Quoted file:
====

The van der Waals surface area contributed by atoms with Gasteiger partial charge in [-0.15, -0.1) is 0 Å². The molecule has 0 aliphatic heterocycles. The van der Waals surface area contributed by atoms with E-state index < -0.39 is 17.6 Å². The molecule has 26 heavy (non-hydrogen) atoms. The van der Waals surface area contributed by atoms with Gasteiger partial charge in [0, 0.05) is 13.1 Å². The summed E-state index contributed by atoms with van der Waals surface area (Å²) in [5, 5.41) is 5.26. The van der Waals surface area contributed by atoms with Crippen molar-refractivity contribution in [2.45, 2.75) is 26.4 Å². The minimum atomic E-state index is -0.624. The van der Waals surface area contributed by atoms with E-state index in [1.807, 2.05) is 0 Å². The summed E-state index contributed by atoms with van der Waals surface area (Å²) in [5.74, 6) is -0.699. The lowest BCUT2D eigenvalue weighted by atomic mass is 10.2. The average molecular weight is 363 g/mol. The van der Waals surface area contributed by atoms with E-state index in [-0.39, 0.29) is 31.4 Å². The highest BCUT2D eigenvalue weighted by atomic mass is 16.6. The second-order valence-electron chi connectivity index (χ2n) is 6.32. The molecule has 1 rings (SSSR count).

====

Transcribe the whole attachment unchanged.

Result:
The van der Waals surface area contributed by atoms with Gasteiger partial charge in [-0.15, -0.1) is 0 Å². The molecule has 0 aliphatic heterocycles. The van der Waals surface area contributed by atoms with E-state index < -0.39 is 17.6 Å². The molecule has 26 heavy (non-hydrogen) atoms. The van der Waals surface area contributed by atoms with Gasteiger partial charge in [0, 0.05) is 13.1 Å². The summed E-state index contributed by atoms with van der Waals surface area (Å²) in [5, 5.41) is 5.26. The van der Waals surface area contributed by atoms with Crippen molar-refractivity contribution in [2.45, 2.75) is 26.4 Å². The minimum atomic E-state index is -0.624. The van der Waals surface area contributed by atoms with E-state index in [1.807, 2.05) is 0 Å². The summed E-state index contributed by atoms with van der Waals surface area (Å²) in [5.74, 6) is -0.699. The lowest BCUT2D eigenvalue weighted by atomic mass is 10.2. The average molecular weight is 363 g/mol. The van der Waals surface area contributed by atoms with E-state index in [-0.39, 0.29) is 31.4 Å². The highest BCUT2D eigenvalue weighted by atomic mass is 16.6. The second-order valence-electron chi connectivity index (χ2n) is 6.32. The molecule has 1 rings (SSSR count).